Four Typhoon jet fighters have left Iceland as the Royal Air Force completed its first NATO Air Policing mission in the country.
According to the Royal Air Force, this has been the first time since World War II that an RAF fighter squadron has been based in Iceland, close to the Arctic Circle.
“The RAF deployment formed part of the ongoing Air Policing mission that NATO conducts at the request of Iceland, a country five times the size of Wales but with a population of just 360,000 and no military force.”
Wing Commander Mark Baker, 1(Fighter) Squadron, said:
“We’ve achieved the mission, first and foremost, ensuring the integrity of NATO airspace. I think we’ve also developed some excellent relationships with the people of Iceland.”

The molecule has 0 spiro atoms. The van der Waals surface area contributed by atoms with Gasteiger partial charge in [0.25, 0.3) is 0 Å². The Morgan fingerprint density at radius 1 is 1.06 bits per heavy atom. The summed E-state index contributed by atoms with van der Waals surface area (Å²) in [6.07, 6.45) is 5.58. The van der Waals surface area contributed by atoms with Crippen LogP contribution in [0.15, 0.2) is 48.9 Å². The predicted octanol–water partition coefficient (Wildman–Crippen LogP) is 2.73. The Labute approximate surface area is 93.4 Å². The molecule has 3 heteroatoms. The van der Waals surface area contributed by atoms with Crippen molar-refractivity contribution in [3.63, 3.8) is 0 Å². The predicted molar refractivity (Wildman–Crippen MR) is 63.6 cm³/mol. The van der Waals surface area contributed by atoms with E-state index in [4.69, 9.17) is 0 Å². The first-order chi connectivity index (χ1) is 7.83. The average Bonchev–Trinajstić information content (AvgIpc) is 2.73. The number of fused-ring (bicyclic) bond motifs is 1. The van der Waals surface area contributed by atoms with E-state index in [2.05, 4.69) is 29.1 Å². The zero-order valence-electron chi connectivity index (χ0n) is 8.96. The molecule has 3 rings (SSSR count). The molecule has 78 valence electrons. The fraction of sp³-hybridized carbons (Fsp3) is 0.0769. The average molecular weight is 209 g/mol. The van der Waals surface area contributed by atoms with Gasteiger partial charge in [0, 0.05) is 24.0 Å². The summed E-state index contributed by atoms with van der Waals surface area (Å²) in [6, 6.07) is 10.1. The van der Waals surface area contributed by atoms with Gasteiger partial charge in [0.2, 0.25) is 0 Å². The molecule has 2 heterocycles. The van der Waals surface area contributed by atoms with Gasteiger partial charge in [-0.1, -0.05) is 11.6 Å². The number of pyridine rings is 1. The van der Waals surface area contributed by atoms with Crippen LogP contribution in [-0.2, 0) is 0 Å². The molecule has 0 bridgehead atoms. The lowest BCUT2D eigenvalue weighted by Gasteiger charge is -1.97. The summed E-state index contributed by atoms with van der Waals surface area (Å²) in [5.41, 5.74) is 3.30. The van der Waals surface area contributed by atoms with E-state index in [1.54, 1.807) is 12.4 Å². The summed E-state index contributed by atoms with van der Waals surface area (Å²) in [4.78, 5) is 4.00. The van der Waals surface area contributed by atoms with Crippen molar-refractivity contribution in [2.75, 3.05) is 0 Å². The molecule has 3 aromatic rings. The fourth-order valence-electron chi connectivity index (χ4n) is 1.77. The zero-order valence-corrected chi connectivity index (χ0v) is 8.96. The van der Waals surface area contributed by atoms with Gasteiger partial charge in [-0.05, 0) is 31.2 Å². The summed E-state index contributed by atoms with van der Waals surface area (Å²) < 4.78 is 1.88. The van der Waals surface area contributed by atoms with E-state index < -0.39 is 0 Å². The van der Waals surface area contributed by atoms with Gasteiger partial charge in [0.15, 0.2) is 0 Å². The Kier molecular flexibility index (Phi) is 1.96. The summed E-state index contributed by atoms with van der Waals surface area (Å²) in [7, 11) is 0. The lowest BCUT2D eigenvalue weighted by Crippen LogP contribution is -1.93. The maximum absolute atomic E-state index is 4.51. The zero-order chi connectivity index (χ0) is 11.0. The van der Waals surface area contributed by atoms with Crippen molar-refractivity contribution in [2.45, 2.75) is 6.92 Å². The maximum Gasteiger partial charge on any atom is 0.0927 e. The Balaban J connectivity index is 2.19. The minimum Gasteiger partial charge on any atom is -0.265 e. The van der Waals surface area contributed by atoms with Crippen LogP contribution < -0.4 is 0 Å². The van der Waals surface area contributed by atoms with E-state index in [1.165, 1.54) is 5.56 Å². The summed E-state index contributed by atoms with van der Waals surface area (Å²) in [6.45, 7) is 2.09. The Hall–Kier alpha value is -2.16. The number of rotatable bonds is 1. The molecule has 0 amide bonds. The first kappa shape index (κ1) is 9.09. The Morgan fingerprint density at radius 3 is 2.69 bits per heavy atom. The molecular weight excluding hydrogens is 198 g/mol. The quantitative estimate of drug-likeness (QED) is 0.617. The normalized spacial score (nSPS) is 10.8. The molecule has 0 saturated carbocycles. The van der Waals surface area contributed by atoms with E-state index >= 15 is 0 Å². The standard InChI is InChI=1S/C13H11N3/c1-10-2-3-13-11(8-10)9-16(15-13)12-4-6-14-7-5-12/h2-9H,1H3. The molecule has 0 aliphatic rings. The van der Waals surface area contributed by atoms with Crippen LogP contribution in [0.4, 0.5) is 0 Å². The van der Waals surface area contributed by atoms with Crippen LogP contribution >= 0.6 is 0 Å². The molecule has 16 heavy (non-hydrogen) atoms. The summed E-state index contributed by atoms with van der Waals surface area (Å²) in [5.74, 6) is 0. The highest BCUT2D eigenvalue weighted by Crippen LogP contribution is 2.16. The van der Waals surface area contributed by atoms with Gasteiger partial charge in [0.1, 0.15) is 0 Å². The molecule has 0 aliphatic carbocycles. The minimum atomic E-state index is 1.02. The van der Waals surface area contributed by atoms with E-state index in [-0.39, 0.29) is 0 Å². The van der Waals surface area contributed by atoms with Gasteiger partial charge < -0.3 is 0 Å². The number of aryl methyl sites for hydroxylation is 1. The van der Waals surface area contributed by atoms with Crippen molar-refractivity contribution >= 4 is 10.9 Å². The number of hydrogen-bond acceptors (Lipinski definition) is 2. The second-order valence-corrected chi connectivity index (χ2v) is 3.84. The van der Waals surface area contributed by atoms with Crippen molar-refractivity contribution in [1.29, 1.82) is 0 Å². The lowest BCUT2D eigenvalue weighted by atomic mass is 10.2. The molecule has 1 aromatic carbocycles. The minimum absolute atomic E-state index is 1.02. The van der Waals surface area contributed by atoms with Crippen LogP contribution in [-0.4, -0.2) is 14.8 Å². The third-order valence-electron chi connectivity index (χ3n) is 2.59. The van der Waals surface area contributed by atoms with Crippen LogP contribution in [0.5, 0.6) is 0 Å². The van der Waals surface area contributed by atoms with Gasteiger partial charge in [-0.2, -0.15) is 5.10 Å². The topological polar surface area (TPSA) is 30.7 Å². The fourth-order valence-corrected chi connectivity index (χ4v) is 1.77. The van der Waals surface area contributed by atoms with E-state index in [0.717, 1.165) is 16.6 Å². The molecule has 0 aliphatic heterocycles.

Gudlaugur Thór Thórdarson, the Minister for Foreign Affairs of Iceland, said:
“It is safe to say that this first RAF NATO Air Policing peacetime mission in Iceland has been a success. We appreciate the support from a trusted ally and neighbour, and we look forward to welcoming the RAF back for its next mission in Iceland.”
As well as being on 24-hour stand-by to scramble in response to unidentified aircraft flying towards Icelandic airspace, the Typhoons flew 59 training sorties and more than 180 practice intercepts.